Laying about within these tunnels were old mining tools and rusted cans, remnants of the prospectors’ arduous life at mining camps.
The Dewey area was settled in 1863 after the discovery of gold on Lynx Creek by pioneer prospector King Woolsey (1832-1879). He founded the Agua Fria Ranch to supply the miners, and built a small quartz mill to work gold ores from nearby hills. In the mid-1870s, a small water-powered, silver-lead furnace, the Agua Fria Furnace, was built to work the ores of the nearby mining area. The area would later become the Iron King Mine.
An additional form of economic development, the Prescott & Eastern Railroad, was built in 1898 and connected Prescott to Mayer to the south, and the Val Verde Smelter in Humboldt. After the smelter burnt to the ground in 1902, a larger smelting plant was built, serving much of the then Arizona Territory. In 1905, the town was renamed Humboldt, in honor of Alexander Von Humboldt, a noted Prussian geographer, who had visited the area (New Spain at the time) in 1838. The rich ores, along with the smelter and the convenience of the railroad, contributed to the district’s mining boom and population growth.
When visiting Humboldt today, the smelter’s smokestack stands alone, casting its shadow over the century-old town buildings. It is a remnant and reminder of the region’s mining history.
The Blue Bell Mine, located south of Mayer, was one of the most productive mines within the Bradshaw Mountains during the World War I era. At the time, mineral prices were high and the mine had a direct connection with the smelter via railway. However, the prosperity was short-lived, and the mining boom came to an end with the 1929 financial crash. The mines and smelter closed but re-opened in 1934. The nearby Iron King mine then became the most productive mine in the Bradshaws, producing $100 million in gold, silver, lead and zinc, until its permanent closure in 1968 (Robert L. Spude, Central Arizona Ghost Towns, Las Vegas Nevada Publications, 1978).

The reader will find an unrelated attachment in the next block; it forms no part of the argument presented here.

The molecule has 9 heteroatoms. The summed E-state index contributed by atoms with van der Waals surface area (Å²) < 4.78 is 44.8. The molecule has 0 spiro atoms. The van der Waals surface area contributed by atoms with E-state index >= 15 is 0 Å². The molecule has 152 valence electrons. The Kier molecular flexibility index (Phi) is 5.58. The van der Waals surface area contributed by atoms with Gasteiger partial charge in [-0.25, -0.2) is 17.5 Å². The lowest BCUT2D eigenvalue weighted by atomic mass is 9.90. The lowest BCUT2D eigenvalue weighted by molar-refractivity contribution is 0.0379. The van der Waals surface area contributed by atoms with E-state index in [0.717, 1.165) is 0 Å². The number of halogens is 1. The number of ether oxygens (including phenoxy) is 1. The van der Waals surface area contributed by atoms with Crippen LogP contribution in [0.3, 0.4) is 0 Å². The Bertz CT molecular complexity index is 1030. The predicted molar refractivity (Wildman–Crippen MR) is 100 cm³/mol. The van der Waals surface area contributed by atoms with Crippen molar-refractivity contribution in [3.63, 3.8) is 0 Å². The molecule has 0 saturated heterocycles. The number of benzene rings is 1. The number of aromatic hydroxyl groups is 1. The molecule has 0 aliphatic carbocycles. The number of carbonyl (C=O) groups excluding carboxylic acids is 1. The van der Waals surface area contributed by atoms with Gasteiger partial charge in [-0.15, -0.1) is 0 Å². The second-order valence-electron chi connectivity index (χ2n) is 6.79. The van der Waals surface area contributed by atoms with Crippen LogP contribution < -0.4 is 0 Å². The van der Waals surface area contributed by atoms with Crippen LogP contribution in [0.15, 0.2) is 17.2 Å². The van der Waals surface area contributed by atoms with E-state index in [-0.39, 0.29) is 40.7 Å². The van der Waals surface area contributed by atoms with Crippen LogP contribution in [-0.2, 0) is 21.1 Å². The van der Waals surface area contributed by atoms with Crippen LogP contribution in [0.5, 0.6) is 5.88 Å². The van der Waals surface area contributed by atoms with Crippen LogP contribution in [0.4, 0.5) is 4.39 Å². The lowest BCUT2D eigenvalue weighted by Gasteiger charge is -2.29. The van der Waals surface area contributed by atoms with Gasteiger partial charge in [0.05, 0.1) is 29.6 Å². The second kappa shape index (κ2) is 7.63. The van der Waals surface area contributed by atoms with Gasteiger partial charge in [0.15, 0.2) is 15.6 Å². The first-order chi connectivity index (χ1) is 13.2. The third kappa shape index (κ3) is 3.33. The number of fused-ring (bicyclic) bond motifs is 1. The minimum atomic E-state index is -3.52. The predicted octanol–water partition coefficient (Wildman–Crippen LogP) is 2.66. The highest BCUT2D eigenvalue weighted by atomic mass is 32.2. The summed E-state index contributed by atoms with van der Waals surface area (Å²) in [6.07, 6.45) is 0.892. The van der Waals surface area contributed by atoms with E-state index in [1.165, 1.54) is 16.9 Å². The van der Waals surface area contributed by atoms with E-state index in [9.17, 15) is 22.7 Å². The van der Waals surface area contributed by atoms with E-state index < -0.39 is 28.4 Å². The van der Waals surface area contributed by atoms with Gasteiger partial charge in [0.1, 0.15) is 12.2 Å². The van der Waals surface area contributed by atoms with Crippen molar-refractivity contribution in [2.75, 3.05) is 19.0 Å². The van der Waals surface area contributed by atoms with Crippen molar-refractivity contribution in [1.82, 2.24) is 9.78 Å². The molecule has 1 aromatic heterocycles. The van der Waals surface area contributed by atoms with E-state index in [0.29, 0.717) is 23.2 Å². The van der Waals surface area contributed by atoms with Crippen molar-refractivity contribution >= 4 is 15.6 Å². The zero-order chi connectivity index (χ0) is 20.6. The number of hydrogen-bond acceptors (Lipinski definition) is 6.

Incidentally, the Bradshaw Mountains are named after William D. Bradshaw of North Carolina, an engineer who came to the area as a prospector during the 1863 Walker expedition at Lynx Creek.
Eyeing Future Exploration
The Dewey-Humboldt Historical Society (http://www.deweyhumboldthistoricalsociety.org/) occasionally leads tours to some of the area’s abandoned and forgotten mining camps and Native American ruins. I do hope that someone can revive Leonard’s mining history tours on a more regular basis, and offer visitors a glimpse of the past, and an understanding of the hardships that miners endured and the fleeting rewards they received.
The future site of the Dewey-Humboldt Historical Society Museum
will be conveniently located along Arizona Route 69, about 1/10 of a mile north of the intersection with Main Street in Dewey-Humboldt, as the President of the DHHS, David Nystrom, kindly shared with me. I truly look forward to returning and visiting the new museum and reporting back to all of you.